If you were born in Maryland, you know the world's most exotic sea creature is a Chesapeake Bay blue crab.
This majestic crustacean adorns tables of restaurants throughout Harford County, is always a big hit at summer picnics and can be prepared using more recipes than any other form of seafood. Before you can cook crabs, you'll have to catch them.
Large numbers of crabs currently inhabit the upper reaches of Chesapeake Bay. Here are a few tips that will make catching them an experience the entire family can enjoy.
Currently, Maryland residents are not required to purchase a Chesapeake Bay Sportfishing License to catch limited numbers
of blue crabs.
One of the best aspects of recreational crabbing is they're easy to catch from boats, piers or bulkheads. In some instances they can be caught with a simple dip net while wading the shallows along a rock-strewn shoreline.
Additionally, it's a sport that doesn't require a second mortgage on your home to purchase the equipment necessary to get started. Depending on the method you select, your initial investment could be less than $20.
Hand lines -- There's nothing more challenging than trying to outwit a cagey crustacean that's trying to steal your bait. However, Chesapeake Bay sport crabbers have been doing just that for more than 100 years. They use a popular hand-lining technique known locally as chicken necking, the least expensive method of catching crabs.
With this system, you merely purchase a roll of lightweight nylon string, a half-dozen 6-ounce fishing sinkers, a pound or two of inexpensive chicken necks and a long-handled dip net.
A sinker is tied to the end of each line and a chicken neck is tied a few inches above the sinker. Do not remove the skin. Most of the oils are contained within the skin and it's this scent that attracts crabs.
Lower the baited lines into the water until they reach bottom. If you're crabbing from a small boat, anchor in depths of less than 10 feet. During warmer months, crabs feed heavily in the shallows. If you're crabbing from a pier or bulkhead, allow approximately two feet of slack line and tie the end to a pier piling or dock board. When a crab finds the chicken neck, it picks up the bait and moves it to a secluded area.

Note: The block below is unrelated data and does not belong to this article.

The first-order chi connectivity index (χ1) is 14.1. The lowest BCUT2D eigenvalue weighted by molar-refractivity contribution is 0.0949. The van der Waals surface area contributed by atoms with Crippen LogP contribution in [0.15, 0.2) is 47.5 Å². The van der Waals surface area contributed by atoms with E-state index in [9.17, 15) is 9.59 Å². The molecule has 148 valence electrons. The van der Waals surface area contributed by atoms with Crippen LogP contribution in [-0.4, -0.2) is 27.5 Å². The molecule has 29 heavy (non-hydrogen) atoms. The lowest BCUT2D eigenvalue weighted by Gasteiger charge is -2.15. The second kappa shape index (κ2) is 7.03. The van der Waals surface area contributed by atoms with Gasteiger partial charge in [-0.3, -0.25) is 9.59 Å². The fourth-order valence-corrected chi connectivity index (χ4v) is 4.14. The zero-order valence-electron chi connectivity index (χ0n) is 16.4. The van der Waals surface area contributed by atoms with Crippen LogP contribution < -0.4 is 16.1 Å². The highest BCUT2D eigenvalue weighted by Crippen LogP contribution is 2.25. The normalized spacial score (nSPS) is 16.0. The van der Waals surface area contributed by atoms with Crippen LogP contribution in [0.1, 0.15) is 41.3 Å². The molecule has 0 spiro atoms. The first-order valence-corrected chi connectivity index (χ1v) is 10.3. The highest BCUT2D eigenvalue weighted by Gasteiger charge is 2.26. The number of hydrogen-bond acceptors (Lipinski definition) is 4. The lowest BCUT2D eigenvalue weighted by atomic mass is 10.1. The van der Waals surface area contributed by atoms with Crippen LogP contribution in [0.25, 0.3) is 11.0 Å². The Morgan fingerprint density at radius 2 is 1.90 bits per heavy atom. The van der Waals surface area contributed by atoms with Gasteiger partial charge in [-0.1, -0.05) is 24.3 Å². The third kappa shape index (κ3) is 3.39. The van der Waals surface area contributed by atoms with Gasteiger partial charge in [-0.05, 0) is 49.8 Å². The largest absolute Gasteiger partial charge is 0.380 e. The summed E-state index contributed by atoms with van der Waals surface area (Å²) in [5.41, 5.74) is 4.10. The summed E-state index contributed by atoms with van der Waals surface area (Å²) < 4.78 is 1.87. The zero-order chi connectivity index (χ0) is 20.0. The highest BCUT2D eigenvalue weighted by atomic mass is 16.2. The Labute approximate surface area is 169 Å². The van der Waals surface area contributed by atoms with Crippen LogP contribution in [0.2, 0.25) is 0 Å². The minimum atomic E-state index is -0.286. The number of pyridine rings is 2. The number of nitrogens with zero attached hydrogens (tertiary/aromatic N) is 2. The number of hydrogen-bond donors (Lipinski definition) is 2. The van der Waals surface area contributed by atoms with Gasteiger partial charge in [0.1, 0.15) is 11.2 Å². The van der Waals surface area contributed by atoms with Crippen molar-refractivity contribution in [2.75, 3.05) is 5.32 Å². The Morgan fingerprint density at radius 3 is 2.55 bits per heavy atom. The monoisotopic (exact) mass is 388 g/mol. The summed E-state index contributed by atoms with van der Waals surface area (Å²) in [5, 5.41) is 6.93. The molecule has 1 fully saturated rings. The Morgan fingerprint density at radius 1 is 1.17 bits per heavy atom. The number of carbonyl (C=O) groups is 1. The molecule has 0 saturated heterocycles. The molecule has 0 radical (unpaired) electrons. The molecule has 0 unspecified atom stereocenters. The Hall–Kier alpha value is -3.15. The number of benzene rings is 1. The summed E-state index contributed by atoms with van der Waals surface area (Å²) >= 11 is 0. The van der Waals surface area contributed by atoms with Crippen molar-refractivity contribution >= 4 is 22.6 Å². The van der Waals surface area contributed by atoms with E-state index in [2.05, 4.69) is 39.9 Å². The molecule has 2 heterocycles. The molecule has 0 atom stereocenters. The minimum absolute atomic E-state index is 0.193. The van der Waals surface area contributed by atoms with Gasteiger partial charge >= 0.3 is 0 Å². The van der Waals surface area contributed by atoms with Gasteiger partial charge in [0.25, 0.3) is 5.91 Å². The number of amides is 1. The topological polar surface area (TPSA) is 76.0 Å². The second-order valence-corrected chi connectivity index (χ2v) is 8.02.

This is the point where the entire family gets involved. Chicken necking requires teamwork, and everyone must poses a fair degree of patience, skill and coordination.
As the crab moves away with your bait, the line will draw relatively tight. Moving as if in slow motion, grasp the end of the line and slowly pull the struggling crab toward the surface. Naturally, the crab isn't enthralled about the possibility of being removed from the water, but because they're extremely aggressive, releasing its grasp on the chicken neck is out of the question.
When a crab comes into view, someone must carefully slip the net under the entire rig and quickly lift it from the water.
Collapsible traps -- Collapsible wire crab traps are available at tackle shops throughout Maryland, ranging in price from $5 to $7 each. They're extremely effective when used from piers, bulkheads or boats, but because of their design, they must be lowered into the water -- not tossed.
The trap is a wire box measuring about one cubic foot. A chunk of bait -- chicken neck, piece of salted eel or frozen bait fish -- is attached to the trap's floor with a piece of soft wire or nylon string. The rig then is lowered to the bottom with a length of 1/8 -inch nylon line attached to the collapsible trap doors.
When crabbing with collapsible traps, you'll need patience. A hungry crustacean must cross over a wire mesh door to dine on a bait it can't move. If you're lucky, they'll be content and feast until the trap is lifted. The difficult part about this operation is getting the crab out of the trap and into a basket without getting bitten. A good pair of crab tongs easily solves the dilemma.
Trot lines -- Catching crabs with a trot line isn't easy. In fact, it's hard work, requiring the use of a small boat with sufficient stability to support two people standing on the same side of the craft. The line can be either a 500-foot length of 1/8 -inch braided nylon or twisted, tarred sisal rope. A heavy anchor, weighing 10 to 20 pounds, is attached at each end of the line along with plastic jugs used as marker buoys. Chunks of bait are attached directly to the line at 3- to 5-foot intervals. Some of the more popular baits are salted eel, chicken necks and salted bull lips.
Once baited, the line is stretched over an expanse of river bottom ranging in depth from 5 to 12 feet. After a brief wait, one end is picked up and placed over a metal hook or roller attached to the boat's side or gunwale. As the boat slowly cruises along the line, crabs are gently lifted toward the surface where they're quickly netted.
Where are the best places to go crabbing? The mouth of Bush River, Gunpowder River, lower Susquehanna Flats, Turkey Point, Elk River, Pooles Island and Maxwell Point are just a few of the more productive areas in and near Harford County.
A comprehensive map of public fishing piers and launch ramps is available from the Maryland Department of Natural Resources by calling (410) 974-3765 or (800) 688-FINS (688-3467). A limited quantity of crab-measuring rulers and copies of crabbing regulations are available.